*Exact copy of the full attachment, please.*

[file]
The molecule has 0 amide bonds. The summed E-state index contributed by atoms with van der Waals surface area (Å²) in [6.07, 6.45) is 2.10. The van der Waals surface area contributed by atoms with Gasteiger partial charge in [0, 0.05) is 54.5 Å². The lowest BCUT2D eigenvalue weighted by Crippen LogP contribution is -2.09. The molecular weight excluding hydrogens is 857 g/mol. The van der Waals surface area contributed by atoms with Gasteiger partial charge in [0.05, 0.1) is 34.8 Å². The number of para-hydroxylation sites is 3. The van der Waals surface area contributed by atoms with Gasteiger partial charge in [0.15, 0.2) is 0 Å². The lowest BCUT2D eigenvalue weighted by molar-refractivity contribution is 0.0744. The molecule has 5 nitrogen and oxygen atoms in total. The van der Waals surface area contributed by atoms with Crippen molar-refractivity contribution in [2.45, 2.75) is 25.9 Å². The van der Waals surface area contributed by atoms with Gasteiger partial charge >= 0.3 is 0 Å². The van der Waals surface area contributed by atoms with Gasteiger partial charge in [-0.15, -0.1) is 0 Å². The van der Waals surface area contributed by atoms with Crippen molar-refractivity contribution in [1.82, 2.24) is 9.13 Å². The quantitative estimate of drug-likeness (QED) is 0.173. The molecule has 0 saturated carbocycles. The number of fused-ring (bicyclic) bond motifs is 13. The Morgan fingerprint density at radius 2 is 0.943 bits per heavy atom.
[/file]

The molecule has 0 amide bonds. The summed E-state index contributed by atoms with van der Waals surface area (Å²) in [6.07, 6.45) is 2.10. The van der Waals surface area contributed by atoms with Gasteiger partial charge in [0, 0.05) is 54.5 Å². The lowest BCUT2D eigenvalue weighted by Crippen LogP contribution is -2.09. The molecular weight excluding hydrogens is 857 g/mol. The van der Waals surface area contributed by atoms with Gasteiger partial charge in [0.05, 0.1) is 34.8 Å². The number of para-hydroxylation sites is 3. The van der Waals surface area contributed by atoms with Gasteiger partial charge in [0.15, 0.2) is 0 Å². The lowest BCUT2D eigenvalue weighted by molar-refractivity contribution is 0.0744. The molecule has 5 nitrogen and oxygen atoms in total. The van der Waals surface area contributed by atoms with Crippen molar-refractivity contribution in [2.45, 2.75) is 25.9 Å². The van der Waals surface area contributed by atoms with Gasteiger partial charge >= 0.3 is 0 Å². The van der Waals surface area contributed by atoms with Gasteiger partial charge in [-0.15, -0.1) is 0 Å². The van der Waals surface area contributed by atoms with Crippen molar-refractivity contribution in [1.82, 2.24) is 9.13 Å². The quantitative estimate of drug-likeness (QED) is 0.173. The molecule has 0 saturated carbocycles. The number of fused-ring (bicyclic) bond motifs is 13. The Morgan fingerprint density at radius 2 is 0.943 bits per heavy atom.